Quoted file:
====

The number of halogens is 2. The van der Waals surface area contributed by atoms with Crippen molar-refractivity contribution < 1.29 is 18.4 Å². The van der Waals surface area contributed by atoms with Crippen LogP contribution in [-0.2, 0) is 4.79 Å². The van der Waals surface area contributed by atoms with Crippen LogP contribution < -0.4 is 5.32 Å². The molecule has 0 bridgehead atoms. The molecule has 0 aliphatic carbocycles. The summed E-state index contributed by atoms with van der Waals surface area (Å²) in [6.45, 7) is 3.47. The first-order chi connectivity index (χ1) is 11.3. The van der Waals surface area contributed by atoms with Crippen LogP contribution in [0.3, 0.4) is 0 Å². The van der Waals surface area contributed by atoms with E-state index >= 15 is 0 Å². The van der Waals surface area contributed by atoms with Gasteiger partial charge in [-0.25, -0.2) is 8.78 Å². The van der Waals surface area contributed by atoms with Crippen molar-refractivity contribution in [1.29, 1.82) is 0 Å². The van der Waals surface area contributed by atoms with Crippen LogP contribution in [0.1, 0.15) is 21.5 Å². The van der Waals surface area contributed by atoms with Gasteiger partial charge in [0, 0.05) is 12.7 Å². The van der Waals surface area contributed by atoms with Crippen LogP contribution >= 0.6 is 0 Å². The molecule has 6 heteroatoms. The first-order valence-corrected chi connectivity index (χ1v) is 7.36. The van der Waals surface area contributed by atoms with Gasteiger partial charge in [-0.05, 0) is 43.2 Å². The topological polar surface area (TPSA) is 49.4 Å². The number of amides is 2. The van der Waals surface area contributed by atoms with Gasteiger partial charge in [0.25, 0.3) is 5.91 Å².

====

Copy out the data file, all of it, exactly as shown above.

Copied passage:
The number of halogens is 2. The van der Waals surface area contributed by atoms with Crippen molar-refractivity contribution < 1.29 is 18.4 Å². The van der Waals surface area contributed by atoms with Crippen LogP contribution in [-0.2, 0) is 4.79 Å². The van der Waals surface area contributed by atoms with Crippen LogP contribution < -0.4 is 5.32 Å². The molecule has 0 bridgehead atoms. The molecule has 0 aliphatic carbocycles. The summed E-state index contributed by atoms with van der Waals surface area (Å²) in [6.45, 7) is 3.47. The first-order chi connectivity index (χ1) is 11.3. The van der Waals surface area contributed by atoms with Crippen LogP contribution in [0.3, 0.4) is 0 Å². The van der Waals surface area contributed by atoms with E-state index >= 15 is 0 Å². The van der Waals surface area contributed by atoms with Gasteiger partial charge in [-0.25, -0.2) is 8.78 Å². The van der Waals surface area contributed by atoms with Crippen molar-refractivity contribution in [1.29, 1.82) is 0 Å². The van der Waals surface area contributed by atoms with Crippen LogP contribution in [0.1, 0.15) is 21.5 Å². The van der Waals surface area contributed by atoms with Gasteiger partial charge in [0, 0.05) is 12.7 Å². The van der Waals surface area contributed by atoms with Crippen LogP contribution >= 0.6 is 0 Å². The molecule has 6 heteroatoms. The first-order valence-corrected chi connectivity index (χ1v) is 7.36. The van der Waals surface area contributed by atoms with Gasteiger partial charge in [-0.05, 0) is 43.2 Å². The topological polar surface area (TPSA) is 49.4 Å². The number of amides is 2. The van der Waals surface area contributed by atoms with Gasteiger partial charge in [0.25, 0.3) is 5.91 Å².